Or you could just stay at a Holiday Inn Express....

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simms3

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Re: Shad Khan Isn't The Only One!
« Reply #13 on: March 27, 2015, 02:19:16 AM »
I think there's a difference between "trading medical stocks" your whole life and underwriting a wide variety of deals and having exposure and forming relationships with all of the parties involved in doing actual deals, including real estate deals.

My point is that Khan's TEAM, whoever he sets that up to be, and however this ends up being structured with the city, which is clearly participating as it should in some way (through some sort of promote on the horizontal component or that 50-50 split on upfront proceeds as mentioned) will be working on this.

In fact, anyone networking and open to new opportunities and interested in real estate in the city, perhaps on this site, is probably already having dinners and drinks with those already involved in Iguana.  Khan is the name and frontman behind it, but he's not a god nor is he a real estate developer or finance guy.  I just take issue with equating Khan with people like Stephen Ross or others mentioned because their experience is vastly different and what they bring to the table is not the same.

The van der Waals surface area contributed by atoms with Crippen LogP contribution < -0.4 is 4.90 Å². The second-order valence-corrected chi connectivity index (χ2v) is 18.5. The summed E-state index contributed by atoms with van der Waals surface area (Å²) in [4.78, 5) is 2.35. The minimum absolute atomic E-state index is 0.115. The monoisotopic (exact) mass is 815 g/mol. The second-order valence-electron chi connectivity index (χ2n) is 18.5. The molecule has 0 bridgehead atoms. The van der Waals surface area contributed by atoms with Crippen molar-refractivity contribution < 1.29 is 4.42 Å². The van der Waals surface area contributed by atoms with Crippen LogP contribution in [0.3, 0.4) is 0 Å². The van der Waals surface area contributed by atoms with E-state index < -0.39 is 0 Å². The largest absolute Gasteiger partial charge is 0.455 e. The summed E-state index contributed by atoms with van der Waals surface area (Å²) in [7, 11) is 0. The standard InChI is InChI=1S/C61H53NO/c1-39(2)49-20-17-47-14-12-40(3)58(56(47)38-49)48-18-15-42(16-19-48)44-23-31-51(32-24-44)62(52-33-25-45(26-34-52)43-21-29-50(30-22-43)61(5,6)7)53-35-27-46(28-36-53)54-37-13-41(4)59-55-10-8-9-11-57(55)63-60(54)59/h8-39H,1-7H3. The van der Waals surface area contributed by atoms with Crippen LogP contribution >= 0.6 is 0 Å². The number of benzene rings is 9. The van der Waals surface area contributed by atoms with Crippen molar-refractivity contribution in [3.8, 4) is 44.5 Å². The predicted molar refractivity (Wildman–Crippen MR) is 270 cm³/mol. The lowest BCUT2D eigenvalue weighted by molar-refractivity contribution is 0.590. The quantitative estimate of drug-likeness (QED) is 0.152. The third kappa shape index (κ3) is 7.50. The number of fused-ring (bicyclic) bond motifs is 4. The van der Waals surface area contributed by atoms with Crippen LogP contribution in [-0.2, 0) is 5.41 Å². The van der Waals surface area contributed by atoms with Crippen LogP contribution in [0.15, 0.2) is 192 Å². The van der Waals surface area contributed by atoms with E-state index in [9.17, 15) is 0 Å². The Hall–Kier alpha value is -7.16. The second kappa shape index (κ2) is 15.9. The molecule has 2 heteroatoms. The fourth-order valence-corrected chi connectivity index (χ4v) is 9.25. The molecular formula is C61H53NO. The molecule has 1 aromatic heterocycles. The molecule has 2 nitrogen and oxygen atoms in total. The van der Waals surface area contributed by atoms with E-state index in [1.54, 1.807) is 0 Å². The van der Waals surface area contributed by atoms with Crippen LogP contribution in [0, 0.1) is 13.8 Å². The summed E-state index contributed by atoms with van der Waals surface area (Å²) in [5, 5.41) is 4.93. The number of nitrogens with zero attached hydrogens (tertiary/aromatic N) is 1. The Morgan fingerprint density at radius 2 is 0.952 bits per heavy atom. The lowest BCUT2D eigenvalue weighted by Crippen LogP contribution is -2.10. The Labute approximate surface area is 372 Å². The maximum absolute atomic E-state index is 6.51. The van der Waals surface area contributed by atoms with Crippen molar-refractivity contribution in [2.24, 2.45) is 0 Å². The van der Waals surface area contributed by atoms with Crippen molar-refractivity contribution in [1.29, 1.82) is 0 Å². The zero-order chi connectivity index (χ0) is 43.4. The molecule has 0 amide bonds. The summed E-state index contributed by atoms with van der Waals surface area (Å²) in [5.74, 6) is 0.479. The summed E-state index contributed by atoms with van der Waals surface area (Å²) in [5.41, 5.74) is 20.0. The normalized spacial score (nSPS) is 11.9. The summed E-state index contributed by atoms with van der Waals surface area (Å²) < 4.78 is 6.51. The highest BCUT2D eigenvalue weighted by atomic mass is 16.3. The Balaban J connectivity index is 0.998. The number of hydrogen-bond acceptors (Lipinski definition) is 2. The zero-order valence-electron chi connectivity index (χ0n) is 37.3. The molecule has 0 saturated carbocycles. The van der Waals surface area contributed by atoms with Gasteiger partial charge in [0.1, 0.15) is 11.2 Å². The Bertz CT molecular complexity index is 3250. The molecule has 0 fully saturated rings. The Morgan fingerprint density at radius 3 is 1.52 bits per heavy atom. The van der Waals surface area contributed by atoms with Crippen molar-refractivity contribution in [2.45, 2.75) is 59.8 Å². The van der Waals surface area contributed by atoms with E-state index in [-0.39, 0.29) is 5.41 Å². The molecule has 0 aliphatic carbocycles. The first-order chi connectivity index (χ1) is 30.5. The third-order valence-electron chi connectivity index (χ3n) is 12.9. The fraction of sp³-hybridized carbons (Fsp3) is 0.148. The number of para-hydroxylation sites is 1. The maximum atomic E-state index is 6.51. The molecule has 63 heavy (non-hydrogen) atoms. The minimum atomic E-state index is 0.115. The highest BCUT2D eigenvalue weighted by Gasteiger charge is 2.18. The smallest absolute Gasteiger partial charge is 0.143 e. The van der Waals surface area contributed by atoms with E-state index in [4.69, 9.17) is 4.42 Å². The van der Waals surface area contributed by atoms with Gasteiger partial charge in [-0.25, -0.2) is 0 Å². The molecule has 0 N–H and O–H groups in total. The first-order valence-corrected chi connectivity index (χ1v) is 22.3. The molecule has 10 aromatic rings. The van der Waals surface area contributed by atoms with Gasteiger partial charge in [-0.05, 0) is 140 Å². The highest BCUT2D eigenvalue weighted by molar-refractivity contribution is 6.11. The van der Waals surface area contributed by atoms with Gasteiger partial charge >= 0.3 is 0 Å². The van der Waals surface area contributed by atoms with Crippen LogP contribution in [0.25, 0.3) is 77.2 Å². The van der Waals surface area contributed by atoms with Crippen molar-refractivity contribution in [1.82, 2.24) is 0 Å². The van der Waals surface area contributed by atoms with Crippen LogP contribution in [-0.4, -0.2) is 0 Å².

I should realize my audience, such as you, before mentioning the "street".
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JBTripper

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Re: Shad Khan Isn't The Only One!
« Reply #14 on: March 27, 2015, 10:43:35 AM »
Oh I guess I misunderstood. I thought you were saying it was riskier to build a baseball stadium than a football stadium. My bad.

I still maintain the Braves did the right thing for them and don't deserve to be vilified the way they have been. The move may or may not have been in the best interest of the city proper, but that's not the Braves' responsibility. The area they're moving to has a brand new performing arts center and is connected by miles of walking/biking trails to the Chattahoochee River National Recreation Area. There's plenty to do out there and it's not as though every attraction in town has ever been centrally located anyway. Nobody has ever seen everything in town without getting into a car, anyway: Stone Mountain, Kennessaw, Buckhead, Centennial, Turner Field... it's always been scattered all over town.

I grew up in the North Atlanta suburbs and I can tell you they haven't lost any fans up there, and that's without question where the vast majority of the fan base is located. The new yard is going to be about a quarter-mile from my parents house, so I'm pretty excited about visiting. Of course, by Opening Day 2017 my folks will probably have retired to St. Mary's anyway lol.